Smart Cities Require Much More Than Smarter Devices

There’s been a great deal of buzz over the last few years about smart cities, which can be broadly defined as cities that are using data-driven technologies to meet the challenges faced by today’s rapidly growing urban communities.

With over 50% of the world population now living in urban settings and 68% projected to be residing in urban centers by 2050 , it’s imperative that cities across the globe find innovative solutions to relieve the strains on resources, infrastructure, and public services that come with this unprecedented growth. Many city governments are rising to these challenges by employing smart technologies that generate massive amounts of real-time data – collected and shared through ever-expanding networks of IoT devices – to increase responsiveness, augment resiliency, maximize efficiency, and enhance the quality of urban life for all who reside there.

The (seemingly) obvious benefits of connected infrastructure, e-government, and massive-scale analytics will require, however, a lot more than impressive technologies before they materialize. Yes, there are numerous smart city initiatives that are showing great promise; but a decade after the first smart city initiatives were launched, driven by enthrallment with the efficiencies gained by simply installing digital interfaces into existing infrastructures, the smart city movement still faces many technical challenges as well as non-technical hurdles before its benefits to urban society can begin to be fully realized.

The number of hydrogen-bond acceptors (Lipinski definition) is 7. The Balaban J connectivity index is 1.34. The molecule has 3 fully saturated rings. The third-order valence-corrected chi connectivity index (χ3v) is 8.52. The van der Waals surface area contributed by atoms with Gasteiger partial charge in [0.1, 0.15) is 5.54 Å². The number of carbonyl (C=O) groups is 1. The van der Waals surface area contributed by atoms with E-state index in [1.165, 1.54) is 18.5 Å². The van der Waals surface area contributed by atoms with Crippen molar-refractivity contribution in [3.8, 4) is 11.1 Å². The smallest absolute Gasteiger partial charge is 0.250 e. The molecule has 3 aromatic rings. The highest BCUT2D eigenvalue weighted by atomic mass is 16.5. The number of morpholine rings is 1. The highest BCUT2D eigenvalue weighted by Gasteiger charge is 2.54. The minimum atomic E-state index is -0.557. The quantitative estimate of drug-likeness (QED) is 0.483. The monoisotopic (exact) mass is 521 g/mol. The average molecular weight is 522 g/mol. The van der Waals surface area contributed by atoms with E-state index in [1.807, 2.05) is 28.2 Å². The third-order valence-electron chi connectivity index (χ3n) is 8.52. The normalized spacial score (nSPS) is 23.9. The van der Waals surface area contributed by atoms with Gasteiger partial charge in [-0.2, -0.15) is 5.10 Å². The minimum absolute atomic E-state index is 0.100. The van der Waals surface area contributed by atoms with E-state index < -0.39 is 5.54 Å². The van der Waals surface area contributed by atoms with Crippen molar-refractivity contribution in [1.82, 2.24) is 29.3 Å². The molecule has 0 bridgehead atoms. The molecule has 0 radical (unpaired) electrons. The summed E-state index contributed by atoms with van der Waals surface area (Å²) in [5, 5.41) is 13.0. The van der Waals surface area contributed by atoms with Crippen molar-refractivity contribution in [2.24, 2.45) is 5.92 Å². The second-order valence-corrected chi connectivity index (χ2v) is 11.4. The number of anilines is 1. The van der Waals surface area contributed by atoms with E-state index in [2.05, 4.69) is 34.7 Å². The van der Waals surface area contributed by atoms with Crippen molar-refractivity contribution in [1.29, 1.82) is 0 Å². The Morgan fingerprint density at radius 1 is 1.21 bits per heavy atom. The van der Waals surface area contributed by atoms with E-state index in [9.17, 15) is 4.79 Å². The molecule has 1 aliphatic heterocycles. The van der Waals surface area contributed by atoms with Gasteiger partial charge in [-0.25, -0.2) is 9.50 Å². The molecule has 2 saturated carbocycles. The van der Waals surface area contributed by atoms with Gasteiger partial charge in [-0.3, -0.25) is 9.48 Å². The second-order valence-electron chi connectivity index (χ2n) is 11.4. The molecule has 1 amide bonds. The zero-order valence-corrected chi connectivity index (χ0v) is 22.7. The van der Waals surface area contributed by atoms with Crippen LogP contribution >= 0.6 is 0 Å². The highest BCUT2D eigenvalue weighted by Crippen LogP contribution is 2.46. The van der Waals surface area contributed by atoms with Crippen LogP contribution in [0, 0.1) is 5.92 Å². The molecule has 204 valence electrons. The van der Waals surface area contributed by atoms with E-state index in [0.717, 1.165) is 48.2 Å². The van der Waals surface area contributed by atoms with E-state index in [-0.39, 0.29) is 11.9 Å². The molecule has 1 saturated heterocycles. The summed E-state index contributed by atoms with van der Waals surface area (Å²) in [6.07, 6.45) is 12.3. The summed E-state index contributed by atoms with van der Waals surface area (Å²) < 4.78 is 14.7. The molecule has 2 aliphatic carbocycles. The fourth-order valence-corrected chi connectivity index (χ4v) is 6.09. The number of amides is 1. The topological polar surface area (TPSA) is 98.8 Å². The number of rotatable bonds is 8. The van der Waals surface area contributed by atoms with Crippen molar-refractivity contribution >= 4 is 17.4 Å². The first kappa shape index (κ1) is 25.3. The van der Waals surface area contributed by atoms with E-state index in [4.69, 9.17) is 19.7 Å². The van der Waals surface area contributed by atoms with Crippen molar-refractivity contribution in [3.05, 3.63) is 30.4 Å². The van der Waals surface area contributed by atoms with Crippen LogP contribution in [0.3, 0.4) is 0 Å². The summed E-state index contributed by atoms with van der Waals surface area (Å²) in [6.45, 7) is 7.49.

In short, smart cities require a lot more than “smarter” devices.

Essential Elements of a Successful Smart City

If the goal of a smart city is to leverage data and digital technology to enhance responsiveness and make cities more livable, then what does it take for a smart city initiative to achieve these goals?

At the foundation of any smart city solution is the integration of information and communication technology (ICT) with IoT to create an infrastructure of sensors that collect data, and devices such as smartphones that can talk to each other over high-speed communication networks. But this interconnectivity, along with the increasingly sophisticated devices used to access it, represents only the first step in the development of smart city infrastructure that can meet the challenges faced by today’s booming urban centers. Other elements that are proving essential to transformative smart-city technologies include central databases, application interfaces, open data portals, and AI-driven analytics.

Here, we highlight some smart city initiatives that showcase different elements needed to attain the ideal of a truly smart city.

Chicago’s Open Data Portal

The importance of transparency and open access to the massive amounts of data that are being captured cannot be overstated, and cities that provide this are ahead of the curve in regard to scaling up smart city technology.

Since anyone with access to the internet can browse Chicago’s open data portal , for example, it can empower everyone from educators teaching analytical skills in the classroom to entrepreneurs developing new products to local activists advocating for change.

New York City Listens for Gunshots